Go to navigation Go to content
Phone: 949-752-7474
Allen, Flatt, Ballidis & Leslie, Inc.

Thoracic Outlet Syndrome: Challenges to Diagnosis of Symptoms Can Prove Detrimental to Car Accident Victims

“In many cases, the challenges to the diagnosis of the symptoms of thoracic outlet syndrome can prove detrimental to car accident victims experiencing severe neck, shoulder, or arm pain or weakness.” 

                                             

 --James Ballidis, California injury attorney specializing in thoracic outlet syndrome

 

 

 

Thoracic Outlet Syndrome: The Process of the Diagnosis of Symptoms

 

 

“Diagnosis of the symptoms of thoracic outlet syndrome is often a process of elimination, with doctors beginning by ruling out other potential causes,” explained California injury attorney James Ballidis. “Patients may visit a neurologist, a vascular medicine physician and other specialists who can perform necessary testing to identify TOS.” 

 

 

Experts from both the Mayo Clinic and Johns Hopkins indicate that a comprehensive physical examination is the first step in diagnosing the condition. The doctor should look for a depression in the shoulder, a limited range of motion and discoloration in the arm. A doctor may also be able to feel the scalene muscles in the neck, which are generally tender. 

 

 

Taking a medical history is also essential. The two most common causes of TOS according to the Cleveland Clinic are car accidents and repetitive stress placed on the body, often as a result of work tasks.  While symptoms do not appear immediately after trauma, a history of an auto crash—and especially of whiplash injuries—can be a strong indicator of thoracic outlet syndrome, according to an injury attorney in California. 

 

 

Below are some of the tests that may be performed:

 

  • X-rays and MRIs to assess internal problems or damage such as the presence of an extra bone, broken ribs or compressions of the nerves and blood vessels. 
  • An EMG, which allows a doctor to see how the nerves and muscles are working. 
  • A nerve conduction study, which measures how a nerve conducts impulses to assess nerve damage. 
  • Addison’s maneuver, in which you are asked to turn your head while extending your neck, arm and shoulder away from the body. Your doctor will check your pulse on your extended arm as your head is turned to see if you exhibit TOS symptoms or if your pulse is reduced. If so, this is a positive test result for TOS.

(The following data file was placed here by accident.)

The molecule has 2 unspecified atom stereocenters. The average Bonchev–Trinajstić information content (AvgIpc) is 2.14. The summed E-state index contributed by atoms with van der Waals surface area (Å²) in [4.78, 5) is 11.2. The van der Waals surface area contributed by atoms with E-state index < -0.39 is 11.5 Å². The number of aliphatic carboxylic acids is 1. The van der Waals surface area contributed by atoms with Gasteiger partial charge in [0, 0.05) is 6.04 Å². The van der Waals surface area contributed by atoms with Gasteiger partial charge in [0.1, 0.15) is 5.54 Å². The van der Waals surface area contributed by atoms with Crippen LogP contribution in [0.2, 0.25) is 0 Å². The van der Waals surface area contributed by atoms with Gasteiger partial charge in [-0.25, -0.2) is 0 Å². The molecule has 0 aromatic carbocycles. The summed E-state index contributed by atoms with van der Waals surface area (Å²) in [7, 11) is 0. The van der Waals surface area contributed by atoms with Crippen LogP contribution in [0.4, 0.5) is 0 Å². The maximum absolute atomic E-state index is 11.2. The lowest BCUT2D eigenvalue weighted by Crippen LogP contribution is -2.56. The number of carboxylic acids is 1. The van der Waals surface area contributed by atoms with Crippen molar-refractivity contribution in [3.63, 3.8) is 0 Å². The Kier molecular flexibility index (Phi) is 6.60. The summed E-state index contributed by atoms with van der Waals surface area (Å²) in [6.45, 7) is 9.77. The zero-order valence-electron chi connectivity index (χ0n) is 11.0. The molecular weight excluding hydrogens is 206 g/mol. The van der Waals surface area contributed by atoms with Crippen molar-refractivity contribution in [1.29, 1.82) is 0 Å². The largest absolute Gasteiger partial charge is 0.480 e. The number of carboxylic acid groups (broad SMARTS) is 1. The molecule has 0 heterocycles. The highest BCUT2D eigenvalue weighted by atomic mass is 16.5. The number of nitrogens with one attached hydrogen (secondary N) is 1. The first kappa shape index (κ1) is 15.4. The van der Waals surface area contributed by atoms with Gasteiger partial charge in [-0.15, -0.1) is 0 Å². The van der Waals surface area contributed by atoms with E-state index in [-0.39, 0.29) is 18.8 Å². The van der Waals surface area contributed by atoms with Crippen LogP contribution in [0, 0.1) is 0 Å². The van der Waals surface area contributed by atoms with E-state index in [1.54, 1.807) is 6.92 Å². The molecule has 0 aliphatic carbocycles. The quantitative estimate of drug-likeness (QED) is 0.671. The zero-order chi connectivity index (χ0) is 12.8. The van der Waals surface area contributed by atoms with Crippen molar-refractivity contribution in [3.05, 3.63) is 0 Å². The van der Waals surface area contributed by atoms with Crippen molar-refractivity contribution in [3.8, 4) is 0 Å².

• The Wright test, which involves rotating your arm outward while it is held up and backward as you are in a sitting position. Again, your doctor is checking your pulse to see if it is diminished, which can suggest compressed blood vessels and TOS. 
  • The Roos stress test, which involves holding elbows back and at shoulder height while in a sitting position.  As you push your shoulders back, you’ll be asked to open and close your hands several times. If you have TOS, you may feel heaviness in the shoulder, the shoulder may become tired or your symptoms may occur. 

 

 

 

How Difficulties with the Diagnosis of Symptoms Impact Car Accident Victims

 

 

The challenges inherent in diagnosing TOS and the absence of objective proof of the syndrome create problems for those who sustain their thoracic outlet syndrome as a result of trauma from a car accident. 

 

 

Those responsible for causing accidents are supposed to compensate crash victims fully for all injuries, including TOS.  Unfortunately, insurance companies may try to deny a TOS diagnosis or undervalue losses caused by this condition.  Your injury attorney will have the burden of showing how badly your TOS has harmed you and of proving your damages. The stronger the evidence—including a clear and objective medical test showing you have a given condition—the better the chances of recovering full compensation.

 

 

The diagnostic delay can also create problems with the California statute of limitations. You have only a limited period of time to obtain an attorney to pursue a lawsuit after a car accident, and the TOS may not be conclusively diagnosed during the period when you may bring your claim.  You will need to work with a physician and an attorney to estimate an appropriate damage award for compensation for the condition or for the undiagnosed symptoms you are exhibiting. 

 

 

Due to the challenges associated with diagnosing TOS, it is imperative to consult an attorney experienced in working with accident victims suffering from this condition to ensure a successful settlement or award for damages. 

 

 

Our injury attorneys have established professional relationships with the doctors and specialists necessary to diagnose and treat this painful and debilitating disease. Over nearly forty years practicing law in California, they have obtained successful settlements in numerous TOS cases. 

 

 

Additional resources are available to the public free of charge through our office. 

 

 

If you would like to request one of these free resources, or to speak with an injury attorney in California, feel free to call 866-981-5596. 


Live Chat